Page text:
government in this country. If I didn't think my system was the best, I
would consider that I was a failure in life." He openly derided
reformers. Lincoln Steffens had surveyed and written up the city as he
had many others and declared it under the dominance of "the most vicious
political gang in any city." Few inroads were made on Cox's preserves
until after his death in 1916. At the close of World War I, the city
began to reap the bitterest and most evil results of its contentment
with benevolent despotism, and in 1922 found itself verging on
bankruptcy. Aroused citizens were determined not only that Cincinnati
should have an efficient, economical government but also that its
reputation as a sink of iniquity should be erased.

When the Republican organization perceived that an investigation was
inescapable, it determined to name the investigators! The Republican
Executive and Advisory Committee appointed a survey committee to devise
a plan to solve the city's and county's most pressing administrative and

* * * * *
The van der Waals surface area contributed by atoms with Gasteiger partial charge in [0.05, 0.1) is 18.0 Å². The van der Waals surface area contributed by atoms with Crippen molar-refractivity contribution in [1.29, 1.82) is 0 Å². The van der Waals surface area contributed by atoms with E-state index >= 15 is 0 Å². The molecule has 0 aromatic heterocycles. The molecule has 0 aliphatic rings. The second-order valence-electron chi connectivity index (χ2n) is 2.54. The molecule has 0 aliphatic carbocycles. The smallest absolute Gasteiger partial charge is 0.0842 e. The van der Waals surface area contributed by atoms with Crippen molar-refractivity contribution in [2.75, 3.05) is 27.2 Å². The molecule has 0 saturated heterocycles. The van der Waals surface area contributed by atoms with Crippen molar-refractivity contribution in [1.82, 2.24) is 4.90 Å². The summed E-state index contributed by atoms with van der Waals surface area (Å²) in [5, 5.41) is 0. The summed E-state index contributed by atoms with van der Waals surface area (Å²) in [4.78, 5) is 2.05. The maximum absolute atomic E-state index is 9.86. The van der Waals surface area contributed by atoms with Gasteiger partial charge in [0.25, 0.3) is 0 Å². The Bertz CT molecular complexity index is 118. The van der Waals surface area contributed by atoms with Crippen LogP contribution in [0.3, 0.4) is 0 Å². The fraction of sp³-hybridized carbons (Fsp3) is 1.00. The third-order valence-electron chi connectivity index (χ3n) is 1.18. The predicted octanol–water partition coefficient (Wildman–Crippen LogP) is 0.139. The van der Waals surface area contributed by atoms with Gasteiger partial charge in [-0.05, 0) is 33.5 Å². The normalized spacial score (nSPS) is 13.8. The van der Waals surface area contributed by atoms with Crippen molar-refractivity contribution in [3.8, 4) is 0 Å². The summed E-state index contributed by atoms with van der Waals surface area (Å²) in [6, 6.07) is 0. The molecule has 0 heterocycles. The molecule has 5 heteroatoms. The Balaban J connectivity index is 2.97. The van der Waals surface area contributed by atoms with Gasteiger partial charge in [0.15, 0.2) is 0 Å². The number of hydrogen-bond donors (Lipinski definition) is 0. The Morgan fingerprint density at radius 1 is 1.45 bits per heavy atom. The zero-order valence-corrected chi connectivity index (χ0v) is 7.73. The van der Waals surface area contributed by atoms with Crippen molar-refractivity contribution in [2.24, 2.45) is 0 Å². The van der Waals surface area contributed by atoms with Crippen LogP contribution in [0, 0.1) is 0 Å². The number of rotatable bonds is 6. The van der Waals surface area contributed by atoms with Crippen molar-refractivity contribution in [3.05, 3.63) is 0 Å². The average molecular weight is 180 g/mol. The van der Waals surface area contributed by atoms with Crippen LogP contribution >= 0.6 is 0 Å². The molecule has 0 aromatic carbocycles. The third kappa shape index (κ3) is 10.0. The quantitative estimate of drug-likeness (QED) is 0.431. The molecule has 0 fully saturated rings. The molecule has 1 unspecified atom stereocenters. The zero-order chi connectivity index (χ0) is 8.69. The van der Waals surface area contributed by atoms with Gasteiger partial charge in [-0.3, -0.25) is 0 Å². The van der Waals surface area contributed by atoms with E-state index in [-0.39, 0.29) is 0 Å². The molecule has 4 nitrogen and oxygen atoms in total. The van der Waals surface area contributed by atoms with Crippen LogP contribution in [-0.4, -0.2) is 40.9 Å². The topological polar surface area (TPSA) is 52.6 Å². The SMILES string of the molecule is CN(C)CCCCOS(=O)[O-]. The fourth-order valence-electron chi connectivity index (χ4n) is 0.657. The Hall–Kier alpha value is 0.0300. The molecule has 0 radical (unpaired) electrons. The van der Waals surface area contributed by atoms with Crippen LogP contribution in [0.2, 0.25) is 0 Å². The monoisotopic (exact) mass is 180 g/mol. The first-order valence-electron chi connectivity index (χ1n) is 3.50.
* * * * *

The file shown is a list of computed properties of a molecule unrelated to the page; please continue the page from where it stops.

financial problems. A distinguished group was selected; among the
members were Frank H. Nelson, George H. Warrington, Charles P. Taft, and
other eminent citizens some twenty-one in number. This committee engaged
Dr. Lent D. Upson of the Detroit Bureau of Governmental Research, who
with a large staff of specialists proceeded to turn the city and county
governments inside out. The Upson Report furnished the ammunition for
what turned out to be nothing short of a revolution.

A City Charter Committee had been organized which, after the Upson
Committee reported, proposed an amendment to the city's home rule
charter embodying the city manager plan of municipal government and a
small council of nine elected at large by proportional representation.